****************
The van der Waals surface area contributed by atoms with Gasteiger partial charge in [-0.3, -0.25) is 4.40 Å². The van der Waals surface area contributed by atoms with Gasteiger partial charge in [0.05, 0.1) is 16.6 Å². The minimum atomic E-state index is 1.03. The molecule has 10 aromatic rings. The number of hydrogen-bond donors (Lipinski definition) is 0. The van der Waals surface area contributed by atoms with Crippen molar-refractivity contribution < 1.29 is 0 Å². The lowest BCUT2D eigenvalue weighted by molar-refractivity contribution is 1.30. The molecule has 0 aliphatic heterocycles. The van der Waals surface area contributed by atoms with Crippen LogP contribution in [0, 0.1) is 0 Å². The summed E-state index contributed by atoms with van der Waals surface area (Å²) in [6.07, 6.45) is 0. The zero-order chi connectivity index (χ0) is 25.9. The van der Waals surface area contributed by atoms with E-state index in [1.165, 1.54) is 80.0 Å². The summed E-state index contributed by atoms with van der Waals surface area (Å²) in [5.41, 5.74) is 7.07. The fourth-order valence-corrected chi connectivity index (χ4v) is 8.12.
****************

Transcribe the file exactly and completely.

The van der Waals surface area contributed by atoms with Gasteiger partial charge in [-0.3, -0.25) is 4.40 Å². The van der Waals surface area contributed by atoms with Gasteiger partial charge in [0.05, 0.1) is 16.6 Å². The minimum atomic E-state index is 1.03. The molecule has 10 aromatic rings. The number of hydrogen-bond donors (Lipinski definition) is 0. The van der Waals surface area contributed by atoms with Crippen molar-refractivity contribution < 1.29 is 0 Å². The lowest BCUT2D eigenvalue weighted by molar-refractivity contribution is 1.30. The molecule has 0 aliphatic heterocycles. The van der Waals surface area contributed by atoms with Crippen LogP contribution in [0, 0.1) is 0 Å². The summed E-state index contributed by atoms with van der Waals surface area (Å²) in [6.07, 6.45) is 0. The zero-order chi connectivity index (χ0) is 25.9. The van der Waals surface area contributed by atoms with E-state index in [1.165, 1.54) is 80.0 Å². The summed E-state index contributed by atoms with van der Waals surface area (Å²) in [5.41, 5.74) is 7.07. The fourth-order valence-corrected chi connectivity index (χ4v) is 8.12.